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Terpene Additives: Examining the Safety and Efficacy of Terpenes in Cannabis Extracts

 July 02, 2023  Written by Emma Chasen
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What are terpenes?

Everybody has interacted with terpenes in one form or another. If you’ve ever cleaned the house, washed your face, sniffed a flower, or walked outside, you have unknowingly ingested them.

Terpenes are small, aromatic compounds found in all plants and even some insects. They give plants their smell and also have associated therapeutic properties. And in the world of cannabis, they're kind of a big deal. 

Research scientists believe that terpenes in cannabis are most likely responsible for the varying effects on mood and the therapeutic potential that different cannabis varieties may exhibit. Cannabis consumers want the terps — not only for enhanced aroma but also for enhanced effect.

Manufacturers, responding to consumer demand, have now made it common practice to add them to edibles, concentrates, and extracts so that they may have greater appeal to consumers. However, not all of them are created equal, nor are they always synonymous with better effects.

What does it mean to have "added terpenes"?

When vetting products that have “added terpenes” ask the following questions: Where did the additives come from — synthetic, botanical, or cannabis? How were they extracted? What solvent are they suspended in? What concentrations exist in the product? 

Additives typically come from one of three sources: cannabis, botanical (fruits and/or other plants), or synthetic aka made in a laboratory setting. In the cannabis market, most of them are added to enhance concentrates and extracts are from botanical sources.

For example, a common one in cannabis - limonene - is also abundantly found in the rinds of citrus fruits. Extraction technicians can extract limonene from citrus fruits. Most often, they are removed from their botanical sources by a process called steam distillation. 

How are terpenes added to cannabis products?

Distillation is the evaporation and subsequent condensation of a liquid to produce concentrated pieces of the original plant material’s composition. Distillation produces essential oil as well as hydrosol.

Many options that are sold on the market are hydrosols: aromatic “floral” waters that contain many different compounds — and very few of them are actual terpenes. It is important to note that hydrosols are unfit for human consumption via inhalation.

Steam distillation uses the heating and condensation of water to distill essential oil and hydrosol from plant material. Because this process uses heat, the terpenes are often thermally degraded. They're incredibly volatile compounds, easily evaporate, and are reactive even at low temperatures.

The hot steam used in distillation will decompose them and may even lead to the creation of new compounds in the process, such as the highly reactive aldehydes and esters. Aldehydes and esters are organic compounds that are often aromatic and may be mistaken for terpenes because of their smell.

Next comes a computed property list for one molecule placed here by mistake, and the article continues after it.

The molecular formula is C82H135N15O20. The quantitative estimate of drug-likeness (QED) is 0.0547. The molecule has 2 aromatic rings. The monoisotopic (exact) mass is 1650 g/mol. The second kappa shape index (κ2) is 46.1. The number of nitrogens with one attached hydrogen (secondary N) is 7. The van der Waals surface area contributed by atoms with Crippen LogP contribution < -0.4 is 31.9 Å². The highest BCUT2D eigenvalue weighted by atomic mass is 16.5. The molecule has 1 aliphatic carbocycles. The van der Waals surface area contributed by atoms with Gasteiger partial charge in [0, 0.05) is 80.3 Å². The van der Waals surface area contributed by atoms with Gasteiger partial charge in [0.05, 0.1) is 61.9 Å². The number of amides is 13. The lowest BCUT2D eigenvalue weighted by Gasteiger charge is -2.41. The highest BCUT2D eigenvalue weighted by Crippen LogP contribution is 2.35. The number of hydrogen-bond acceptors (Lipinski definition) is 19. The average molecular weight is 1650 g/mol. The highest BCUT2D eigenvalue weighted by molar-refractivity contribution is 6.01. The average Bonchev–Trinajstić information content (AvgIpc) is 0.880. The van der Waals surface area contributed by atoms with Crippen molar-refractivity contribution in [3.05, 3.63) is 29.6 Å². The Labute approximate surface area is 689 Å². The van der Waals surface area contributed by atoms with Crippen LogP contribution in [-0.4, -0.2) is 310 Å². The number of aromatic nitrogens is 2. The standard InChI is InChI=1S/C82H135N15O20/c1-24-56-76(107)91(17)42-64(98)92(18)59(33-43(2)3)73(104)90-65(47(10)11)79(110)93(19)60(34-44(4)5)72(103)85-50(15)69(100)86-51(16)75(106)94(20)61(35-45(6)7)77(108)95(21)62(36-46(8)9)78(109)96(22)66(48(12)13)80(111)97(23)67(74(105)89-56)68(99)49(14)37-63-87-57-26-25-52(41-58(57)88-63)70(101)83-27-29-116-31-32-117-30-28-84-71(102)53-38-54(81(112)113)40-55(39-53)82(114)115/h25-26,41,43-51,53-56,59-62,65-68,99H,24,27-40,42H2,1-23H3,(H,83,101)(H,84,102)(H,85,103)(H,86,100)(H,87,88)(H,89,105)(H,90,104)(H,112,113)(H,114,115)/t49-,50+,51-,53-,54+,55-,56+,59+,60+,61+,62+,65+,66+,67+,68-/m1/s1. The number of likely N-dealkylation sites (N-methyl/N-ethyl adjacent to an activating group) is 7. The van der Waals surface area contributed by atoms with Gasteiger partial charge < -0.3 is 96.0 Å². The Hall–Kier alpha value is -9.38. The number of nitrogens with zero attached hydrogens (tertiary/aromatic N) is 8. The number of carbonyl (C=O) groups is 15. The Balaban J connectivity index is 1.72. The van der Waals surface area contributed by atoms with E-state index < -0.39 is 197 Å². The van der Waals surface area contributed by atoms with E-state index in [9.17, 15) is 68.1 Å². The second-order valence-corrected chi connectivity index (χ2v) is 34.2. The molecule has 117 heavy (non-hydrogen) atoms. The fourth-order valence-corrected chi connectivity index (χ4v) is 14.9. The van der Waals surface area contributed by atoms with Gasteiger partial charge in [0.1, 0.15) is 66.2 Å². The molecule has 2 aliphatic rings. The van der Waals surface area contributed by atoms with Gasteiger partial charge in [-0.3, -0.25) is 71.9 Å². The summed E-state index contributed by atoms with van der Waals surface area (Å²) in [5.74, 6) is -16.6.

This is all to say that when you extract them with heat, you degrade them. Therefore, the oil cells present in distilled oils and hydrosols do not carry the same compounds as oil cells present in the original plant material. This means that the effects of these extracts will differ from their associated properties observed when they are consumed in the plant material. 

How to ingest terpene extractions safely

Despite the thermal degradation, extractions sold on the market do contain concentrated compounds like aldehydes, esters, and phenols. At this point, we don’t have enough research to conclusively state that consuming these compounds, especially via inhalation, in such high concentrations, is safe. 

A 2017 study found that when they were exposed to the temperatures needed to ‘dab’, they transformed into harmful compounds, such as the carcinogenic compound benzene. These research findings suggest a cause for concern when adding them to concentrates and extracts designed to be heated and inhaled.

 

Terpenes are important to the therapeutic potential of cannabis.

They not only have an impact on the aroma of varieties but can also have a physiological impact as well as share synergistic potential with cannabinoids.

However, the thermal extractions from botanical sources, cannabis and otherwise, create relics of the original compounds. These extracts may be unhealthy and even dangerous when heated at such high temperatures and inhaled

To have a cannabis experience that is terpene-centric, try consuming cannabis flowers in a dry plant vaporizer programmed to the lowest temperature setting. This will allow you to gently heat and inhale terpenes in their original form and concentrations, reaping the therapeutic and aromatic benefits of the flower. 

The next time you assess a cannabis vape pen or a cannabis concentrate intended for inhalation, look for the language “added terpenes” and inquire as to their origin. While marketing may have us believe that a higher concentration of terpenes equates to better quality, it could mean the opposite. 

For more information on this topic, listen to this episode from the Periodic Effects podcast. 

Please note that this blog is not to be considered medical advice. Always consult your physician for more information and/or questions related to your specific medical history.

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